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Meet the gentle resident horse and other friendly animals at Terhune Orchards.

Terhune Orchards – Princeton

Terhune Orchards is a fantastic location for a day of family fun on the farm. While it does not advertise itself as a petting zoo, it does welcome visitors to meet and feed the animals living on the farm. The barnyard animals include sheep, chickens, a horse, a friendly duck named “Egg,” and more. Terhune boasts robust pick-you-own schedule and hosts fun events year-round.

South Jersey Petting Zoos

Creamy Acres – Mullica Hill

Go on a Barnyard Walk at this working dairy farm to see the animals frolic and play on the farm. Meet Elmer the donkey or visit the nursery of baby calves and baby goats. The Barnyard Walk is open this spring, Wednesdays through Saturdays, from 10am-4pm.

Funny Farm Rescue Animal Sanctuary – Mays Landing

As a charity organization, Funny Farm Rescue has made it a goal to provide food, shelter, medical care, and love to unwanted farm, exotic, and domesticated animals for their entire lives. Visiting times for this special environment are Sundays and Tuesdays from 8am-4pm, and you can purchase food to feed the animals any time of the day in its on-site store.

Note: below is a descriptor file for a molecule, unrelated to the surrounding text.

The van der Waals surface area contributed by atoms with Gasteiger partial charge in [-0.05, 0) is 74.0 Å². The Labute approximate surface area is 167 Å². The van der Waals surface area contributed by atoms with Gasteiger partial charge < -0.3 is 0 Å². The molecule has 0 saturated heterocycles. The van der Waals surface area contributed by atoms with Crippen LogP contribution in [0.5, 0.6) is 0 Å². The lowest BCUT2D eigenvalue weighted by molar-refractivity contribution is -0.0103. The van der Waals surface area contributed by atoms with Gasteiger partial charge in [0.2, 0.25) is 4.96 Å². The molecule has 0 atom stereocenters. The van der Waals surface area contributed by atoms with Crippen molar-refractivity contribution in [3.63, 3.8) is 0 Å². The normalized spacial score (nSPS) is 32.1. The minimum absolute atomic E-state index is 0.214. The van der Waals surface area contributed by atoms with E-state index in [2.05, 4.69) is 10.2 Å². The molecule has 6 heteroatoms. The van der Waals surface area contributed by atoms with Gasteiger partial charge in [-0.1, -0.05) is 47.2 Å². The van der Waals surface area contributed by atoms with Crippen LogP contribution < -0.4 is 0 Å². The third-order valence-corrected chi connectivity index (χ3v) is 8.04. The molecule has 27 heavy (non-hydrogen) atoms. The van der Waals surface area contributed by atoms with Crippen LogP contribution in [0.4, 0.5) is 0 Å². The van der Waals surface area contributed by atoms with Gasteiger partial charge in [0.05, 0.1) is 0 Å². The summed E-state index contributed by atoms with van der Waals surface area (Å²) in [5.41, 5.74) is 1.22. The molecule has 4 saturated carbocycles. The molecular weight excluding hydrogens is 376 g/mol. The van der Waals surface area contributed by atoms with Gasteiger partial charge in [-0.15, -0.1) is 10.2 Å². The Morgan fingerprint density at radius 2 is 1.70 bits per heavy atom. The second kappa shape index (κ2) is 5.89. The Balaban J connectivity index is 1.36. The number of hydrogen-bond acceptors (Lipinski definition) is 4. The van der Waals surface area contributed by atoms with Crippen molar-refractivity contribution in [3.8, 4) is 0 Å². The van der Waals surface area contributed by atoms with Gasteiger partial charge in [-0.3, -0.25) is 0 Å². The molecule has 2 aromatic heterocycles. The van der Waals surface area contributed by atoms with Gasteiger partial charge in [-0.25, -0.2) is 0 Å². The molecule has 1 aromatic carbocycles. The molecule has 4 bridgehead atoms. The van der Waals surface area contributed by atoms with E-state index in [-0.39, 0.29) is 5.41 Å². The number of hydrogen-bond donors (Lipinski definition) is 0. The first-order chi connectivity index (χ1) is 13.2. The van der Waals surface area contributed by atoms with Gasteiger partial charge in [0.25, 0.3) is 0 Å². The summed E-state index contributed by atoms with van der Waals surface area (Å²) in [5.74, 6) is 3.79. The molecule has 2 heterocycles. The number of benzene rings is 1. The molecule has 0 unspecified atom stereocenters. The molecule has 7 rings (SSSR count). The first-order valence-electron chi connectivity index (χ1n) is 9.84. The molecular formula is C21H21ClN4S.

Johnson's Corner Farm – Medford

This popular NJ farm offers year-round family entertainment, including an outdoor fun park for kids, splash pads, and a barnyard with friendly animals, including cows, ducks, goats, sheep, mini donkeys, and chickens. Admission to the barnyard area includes access to the play area that has climbing, slides, pretend play, go-karts, and more. Timed-entry tickets are available online. There is plenty of year-round pick-your-own produce happening at Johnson's Corner Farm, too, including strawberries, apples, and pumpkins.

Johnson’s Locust Hall Farm – Jobstown

Head to this historic, 315-acre farm—built 100 years before the 13 colonies became a nation—and step back in time. You will have the chance to meet and feed the goats, sheep, and chickens, and there is a perfect view from the animal farm to the pasture and side yard, where the cows and ponies hang out. It reopens for the season in May, and you can visit the animal farm Friday, Saturday, and Sundays from 10am-5pm.